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Early motion following four-corner arthrodesis using headless compression screws: A biomechanical study
Andrew Greenberg, MD; Mark Shreve, MD; Daniel Bazylewicz, MD; Michael Cohn, MD; Anthony Sapienza, MD; The Hospital for Joint Diseases
The Hospital for Joint Diseases, New York City, NY, USA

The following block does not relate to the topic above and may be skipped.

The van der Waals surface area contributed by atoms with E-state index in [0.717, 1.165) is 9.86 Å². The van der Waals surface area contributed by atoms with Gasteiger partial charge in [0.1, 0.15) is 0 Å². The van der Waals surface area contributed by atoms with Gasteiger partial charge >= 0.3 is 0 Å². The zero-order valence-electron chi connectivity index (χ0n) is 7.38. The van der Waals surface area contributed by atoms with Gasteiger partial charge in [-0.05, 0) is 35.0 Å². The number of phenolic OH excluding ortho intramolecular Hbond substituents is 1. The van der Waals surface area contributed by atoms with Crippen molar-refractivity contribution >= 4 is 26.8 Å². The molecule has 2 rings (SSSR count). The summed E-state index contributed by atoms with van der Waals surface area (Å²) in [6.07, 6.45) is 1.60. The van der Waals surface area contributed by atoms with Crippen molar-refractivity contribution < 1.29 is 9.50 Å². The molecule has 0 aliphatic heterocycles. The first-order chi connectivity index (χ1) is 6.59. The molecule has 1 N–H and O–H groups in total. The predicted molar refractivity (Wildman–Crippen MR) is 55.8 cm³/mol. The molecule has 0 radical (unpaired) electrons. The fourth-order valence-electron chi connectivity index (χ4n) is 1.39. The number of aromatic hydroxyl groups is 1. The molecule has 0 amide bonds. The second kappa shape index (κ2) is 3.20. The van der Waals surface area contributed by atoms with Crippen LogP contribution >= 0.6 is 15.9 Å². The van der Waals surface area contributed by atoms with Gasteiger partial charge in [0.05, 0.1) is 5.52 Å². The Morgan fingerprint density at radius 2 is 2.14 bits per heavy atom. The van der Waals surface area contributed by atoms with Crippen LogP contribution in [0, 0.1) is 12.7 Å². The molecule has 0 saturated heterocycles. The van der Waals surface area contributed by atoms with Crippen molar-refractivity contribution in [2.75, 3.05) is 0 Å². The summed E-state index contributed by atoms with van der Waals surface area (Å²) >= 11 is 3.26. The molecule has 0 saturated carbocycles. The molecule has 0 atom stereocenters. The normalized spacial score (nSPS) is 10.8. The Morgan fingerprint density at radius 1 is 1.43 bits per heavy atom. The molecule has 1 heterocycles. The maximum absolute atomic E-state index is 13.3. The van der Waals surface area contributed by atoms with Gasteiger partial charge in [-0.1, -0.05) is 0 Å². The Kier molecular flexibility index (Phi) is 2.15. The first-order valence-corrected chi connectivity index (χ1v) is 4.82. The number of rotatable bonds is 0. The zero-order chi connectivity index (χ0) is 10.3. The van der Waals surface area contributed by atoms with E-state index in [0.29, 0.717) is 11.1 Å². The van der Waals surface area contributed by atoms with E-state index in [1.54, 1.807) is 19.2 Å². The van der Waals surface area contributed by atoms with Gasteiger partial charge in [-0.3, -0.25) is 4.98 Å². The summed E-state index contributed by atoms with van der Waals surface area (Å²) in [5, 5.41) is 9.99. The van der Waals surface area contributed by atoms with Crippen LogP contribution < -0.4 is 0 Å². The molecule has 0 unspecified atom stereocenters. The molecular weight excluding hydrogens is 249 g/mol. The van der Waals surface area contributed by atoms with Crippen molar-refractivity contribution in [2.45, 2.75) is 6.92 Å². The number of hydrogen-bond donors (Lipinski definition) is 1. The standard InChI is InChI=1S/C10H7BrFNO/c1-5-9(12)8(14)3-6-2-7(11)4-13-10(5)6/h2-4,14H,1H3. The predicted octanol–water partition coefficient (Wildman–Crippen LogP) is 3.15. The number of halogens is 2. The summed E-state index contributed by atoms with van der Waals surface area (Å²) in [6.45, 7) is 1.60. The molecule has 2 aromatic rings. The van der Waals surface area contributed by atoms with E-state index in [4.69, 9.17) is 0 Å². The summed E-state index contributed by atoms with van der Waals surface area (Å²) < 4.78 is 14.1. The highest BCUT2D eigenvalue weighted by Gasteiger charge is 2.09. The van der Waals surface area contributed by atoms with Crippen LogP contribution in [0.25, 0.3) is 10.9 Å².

Introduction: Four-corner arthrodesis is a popular surgical option for the treatment of scapholunate advanced collapse (SLAC) and scaphoid nonunion advanced collapse (SNAC) wrist deformities. Multiple fixation options exist, each with varying reports of success and complications. The variable pitch screw provides compression as well as a large surface area of bony purchase between sites of fusion, and has shown very promising results as their use has expanded to four-corner fusions. Screw constructs have enabled early post-operative motion when used for other procedures. Still, numerous surgeons utilizing screw fixation continue to employ cast immobilization until radiographic union because of concerns of nonunion related to potential motion at the carpal interfaces. The likely reason for this dichotomy is that there is no biomechanical study in the literature that evaluates the fixation strength of headless compression screw fixation for four-corner fusions. Moreover, there is no study focusing on the superiority of one screw construct relative to another. Our biomechanical study focuses on the ability of headless compression screws, assembled in two accepted screw constructs, to maintain immobile bony contact throughout wrist cycling. Our hypothesis is that neither screw construct will permit displacement of the carpal bones, and therefore, can tolerate early post-operative range of motion. Materials and Methods: Using 6 matched-paired cadaveric arms (Science Care, Phoenix AZ), a standard dorsal approach to the carpus was performed. The Scaphoid was excised and the remaining articulations decorticated. Using cannulated compression screws (Medartis, SpeedTip CCS) the carpal bones were either fused in a U-type construct (Captiolunate (CL), Lunotriquetral (LT), Triquetrohamate (TH)) or in an X-type construct (2 crossing CL screws, with the LT and TH interfaces immobilized using 2 diverging 0.045 Kirschner wires). The arms were mounted onto an MTS machine, which cycled each wrist 5000 times. Intercarpal distances were measured from fixed points using a digital caliper at 0, 100, 1000, and 5000 cycles at 0 degrees, 30 degrees, and maximum passive flexion. Noting that previously published studies considered intercarpal distances of greater than 1mm as significant, our definition of fixation failure was a distance of greater than 0.5mm. Results: Neither screw construct showed any significant intercarpal gapping at any point during the experiment (Average U-construct gap 0.07mm versus 0.02mm for the X-type construct). There were no significant differences between the constructs with regarding sub significant gapping at any point. Conclusions: Cannulated compression screws do not allow intercarpal gapping during early motion after four-corner arthrodesis.
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